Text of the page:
After falling into its own recession last year, the housing market has started to turn decisively higher; but a sustained recovery might not be the strongest elixir for the economy.
One of our central theses for the better part of the past year is that the economy has been plagued by rolling recessions—bouts of weakness that weren't powerful enough to bring the entire economy down (courtesy of offsetting pockets of strength). As shown in the chart below, the first sector of the economy to fall into its own recession was housing. Proxied by the National Association of Homebuilders (NAHB) index, housing took a deep dive throughout 2021 and 2022 but has since started to show signs of life.
Given this report focuses on the housing market, we'll opine on the other indicators in the future; but the key to watch for are signs of life in confidence metrics and the manufacturing sector. A sustained turn higher would confirm the transition from rolling recessions into rolling recoveries, but it's too soon to make that determination.
The latest move higher in homebuilder sentiment had healthy breadth given that all of the index's components moved higher, led by the gain in expectations for single-family home sales in this year's second half. The optimism was also widespread throughout the country. The monthly report showed that optimism was due to improving supply chains and the low level of existing home inventory. The one rub was the citing of credit conditions, which have tightened notably and could crimp future growth.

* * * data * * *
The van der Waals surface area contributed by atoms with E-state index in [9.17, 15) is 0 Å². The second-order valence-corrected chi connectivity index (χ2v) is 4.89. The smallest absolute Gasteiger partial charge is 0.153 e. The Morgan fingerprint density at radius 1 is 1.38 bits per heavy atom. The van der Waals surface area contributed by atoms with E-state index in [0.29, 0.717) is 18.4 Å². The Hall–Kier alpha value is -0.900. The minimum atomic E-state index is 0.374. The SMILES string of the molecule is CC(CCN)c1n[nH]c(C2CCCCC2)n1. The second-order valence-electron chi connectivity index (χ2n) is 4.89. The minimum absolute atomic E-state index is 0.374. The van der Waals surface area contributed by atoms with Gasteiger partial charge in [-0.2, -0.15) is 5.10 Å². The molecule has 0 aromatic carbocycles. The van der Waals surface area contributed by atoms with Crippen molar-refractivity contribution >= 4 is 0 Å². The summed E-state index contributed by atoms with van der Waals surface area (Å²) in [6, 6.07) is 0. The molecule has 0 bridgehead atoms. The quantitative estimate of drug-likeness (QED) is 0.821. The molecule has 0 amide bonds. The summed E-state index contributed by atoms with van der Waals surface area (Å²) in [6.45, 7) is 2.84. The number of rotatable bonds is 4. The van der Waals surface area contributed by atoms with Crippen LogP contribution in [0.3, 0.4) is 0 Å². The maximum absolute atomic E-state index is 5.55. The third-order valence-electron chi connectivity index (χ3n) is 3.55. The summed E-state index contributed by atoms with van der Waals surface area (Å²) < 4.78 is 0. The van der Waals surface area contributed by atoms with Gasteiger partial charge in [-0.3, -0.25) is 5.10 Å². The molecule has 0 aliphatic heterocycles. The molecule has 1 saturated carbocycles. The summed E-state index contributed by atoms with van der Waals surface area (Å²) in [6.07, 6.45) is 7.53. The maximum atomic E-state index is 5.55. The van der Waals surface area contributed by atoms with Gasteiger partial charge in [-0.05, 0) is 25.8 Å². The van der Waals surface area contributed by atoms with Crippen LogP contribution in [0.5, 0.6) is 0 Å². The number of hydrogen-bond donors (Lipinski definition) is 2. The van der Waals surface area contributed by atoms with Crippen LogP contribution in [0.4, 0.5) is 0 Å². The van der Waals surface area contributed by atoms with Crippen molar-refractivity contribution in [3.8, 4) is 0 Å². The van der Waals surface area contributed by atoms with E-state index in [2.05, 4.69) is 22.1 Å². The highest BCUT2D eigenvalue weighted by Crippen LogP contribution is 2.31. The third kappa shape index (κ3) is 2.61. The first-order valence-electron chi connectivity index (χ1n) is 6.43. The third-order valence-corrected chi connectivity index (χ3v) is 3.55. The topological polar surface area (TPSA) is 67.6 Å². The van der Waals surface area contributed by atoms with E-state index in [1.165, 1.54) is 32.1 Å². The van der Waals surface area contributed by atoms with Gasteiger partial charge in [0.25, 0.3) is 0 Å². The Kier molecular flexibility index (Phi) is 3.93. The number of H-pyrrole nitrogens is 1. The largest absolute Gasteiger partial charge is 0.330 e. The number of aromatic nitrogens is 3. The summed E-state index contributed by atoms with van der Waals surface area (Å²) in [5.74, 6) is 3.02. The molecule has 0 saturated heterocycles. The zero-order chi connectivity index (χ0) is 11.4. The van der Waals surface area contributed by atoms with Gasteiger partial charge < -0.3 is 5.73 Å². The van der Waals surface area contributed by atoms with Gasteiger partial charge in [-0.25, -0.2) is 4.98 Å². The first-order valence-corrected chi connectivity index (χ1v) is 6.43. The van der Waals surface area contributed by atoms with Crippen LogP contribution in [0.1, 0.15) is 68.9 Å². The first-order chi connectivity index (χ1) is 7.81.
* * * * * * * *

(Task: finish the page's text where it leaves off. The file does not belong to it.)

Given homebuilder sentiment is one of the leading economic indicators, one would expect a material turn higher in home sales to follow the recent return of optimism. That has happened to some extent, but not evenly. As you can see in the chart below, sales for both existing and new homes have bounced off their recent troughs, but the strength has been more pronounced in the new home market (caveat: this report was published before the release of May new home sales data). Not only did new home sales find their recent trough sooner (last July), but they're up by 26% (through April) since then. Existing home sales are up by a weaker 7% (through May) since their trough in January.